Perhaps even more encouraging, some of the areas that gave us, and probably many of you, greatest pause about our forecast in mid-September have shown some tentative signs of improvement in recent weeks. Industrial production has firmed a bit of late, with notable strength in the production of high-tech goods, especially computers and semiconductors. The national and regional purchasing managers’ indexes suggest that further increases are in train this month. There are also signs of a nascent recovery in labor markets. Private payrolls expanded by 72,000 in September, and the July and August figures were revised to show smaller declines. Initial claims have been averaging close to 390,000 this month, and insured unemployment has moved lower—suggesting that layoffs may have abated some and that hiring may be turning the corner.
Could the surprising strength of such a broad array of economic indicators be signaling the start of an even more vigorous expansion than we are projecting? The answer, of course, is “yes.” Much of the strength in private spending has been in interest-sensitive areas such as autos, other consumer durables, housing, and capital equipment. It is certainly conceivable that we are underestimating the potency of zero real interest rates. The recent weakening of the dollar might be another indication that the current stance of policy is delivering greater stimulus to activity than we have been projecting. Another explanation for the recent pickup in activity could be that business caution is in the process of fading. As you know, we expect the unusual restraint on business spending and hiring to have largely dissipated by the middle of next year. If business sentiment were to improve more rapidly than we are anticipating, the accompanying step-up in the pace of hiring, capital spending, and inventory investment could make the next few quarters look a lot more like a normal business cycle recovery than we currently expect.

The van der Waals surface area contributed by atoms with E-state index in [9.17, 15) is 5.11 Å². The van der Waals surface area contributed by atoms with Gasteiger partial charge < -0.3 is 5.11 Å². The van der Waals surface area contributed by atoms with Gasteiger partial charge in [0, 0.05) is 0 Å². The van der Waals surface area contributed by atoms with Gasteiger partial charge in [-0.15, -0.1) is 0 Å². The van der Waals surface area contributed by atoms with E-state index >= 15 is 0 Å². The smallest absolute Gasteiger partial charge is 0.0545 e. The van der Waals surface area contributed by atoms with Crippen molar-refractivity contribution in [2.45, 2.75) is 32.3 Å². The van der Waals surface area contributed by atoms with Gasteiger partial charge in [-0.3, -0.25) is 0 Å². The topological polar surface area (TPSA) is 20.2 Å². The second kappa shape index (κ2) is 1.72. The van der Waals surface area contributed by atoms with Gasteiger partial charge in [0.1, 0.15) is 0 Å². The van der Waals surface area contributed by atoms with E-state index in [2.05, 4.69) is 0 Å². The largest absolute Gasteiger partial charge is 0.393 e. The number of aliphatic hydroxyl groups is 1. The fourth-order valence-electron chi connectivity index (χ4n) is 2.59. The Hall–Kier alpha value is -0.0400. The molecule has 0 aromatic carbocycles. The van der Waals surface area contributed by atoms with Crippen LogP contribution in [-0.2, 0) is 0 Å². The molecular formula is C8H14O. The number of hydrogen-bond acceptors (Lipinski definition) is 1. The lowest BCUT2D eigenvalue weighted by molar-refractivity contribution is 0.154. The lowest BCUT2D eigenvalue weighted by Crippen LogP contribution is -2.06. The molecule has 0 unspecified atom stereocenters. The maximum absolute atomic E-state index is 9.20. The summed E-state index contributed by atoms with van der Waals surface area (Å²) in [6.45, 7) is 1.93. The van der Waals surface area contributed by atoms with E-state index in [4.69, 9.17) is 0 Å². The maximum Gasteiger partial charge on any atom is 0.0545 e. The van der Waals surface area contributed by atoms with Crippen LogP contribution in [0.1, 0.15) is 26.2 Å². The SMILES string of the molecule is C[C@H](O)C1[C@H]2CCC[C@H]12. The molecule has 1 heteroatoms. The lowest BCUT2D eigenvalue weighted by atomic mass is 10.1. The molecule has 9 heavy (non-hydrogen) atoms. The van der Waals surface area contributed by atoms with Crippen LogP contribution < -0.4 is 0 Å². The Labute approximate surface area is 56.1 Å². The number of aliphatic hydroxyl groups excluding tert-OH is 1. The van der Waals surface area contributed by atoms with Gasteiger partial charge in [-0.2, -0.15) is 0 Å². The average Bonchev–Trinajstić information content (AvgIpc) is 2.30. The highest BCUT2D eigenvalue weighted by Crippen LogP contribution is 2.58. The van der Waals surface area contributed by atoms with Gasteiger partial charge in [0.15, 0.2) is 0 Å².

I must admit that, in preparing this briefing, I was struck by how often I was struggling to find synonyms for strength. Over the past three years, I had developed a reasonably complete list of substitutes for weakness. But lest you fear that we have fallen prey to the sin of conviction concerning our forecast of sustained expansion, let me assure you that we remain capable of conjuring dark thoughts about the outlook. Indeed, there are still some very palpable downside risks to our forecast.
For one, neither we nor anyone else should have much confidence in an ability to parse out the effects of this summer’s drop in personal tax rates and the issuance of rebate checks on the time profile of consumer spending. Our calculations rely more on judicious assumption than on hard empirical evidence, so the uncertainty surrounding these estimates is large. Maybe the recent strength in consumer spending has been mainly the consequence of the tax cuts and, because we have experienced little or no growth in labor income, spending will shortly peter out. Some circumstantial evidence could be seen as supporting this hypothesis. Chain store sales—an admittedly poor predictor of broader consumer spending—have dropped back in recent weeks after popping up this summer, and the reports that we hear from the automakers are that sales have dropped from spectacular to merely good in recent weeks.
It is also possible that some of the strength in business spending will prove to be transitory. Before the war began in March, one of the explanations for the so-called soft patch was that, given the enormous uncertainties, businesses were putting capital spending projects on hold. Maybe the noticeable upturn in orders since the spring is a temporary bulge that reflects the implementation of those previously deferred decisions rather than an acceleration in the underlying demand for capital equipment. Such a possibility might square with the limited and guarded guidance that companies have provided for revenues and profits going forward, despite the spectacular gains many have experienced recently.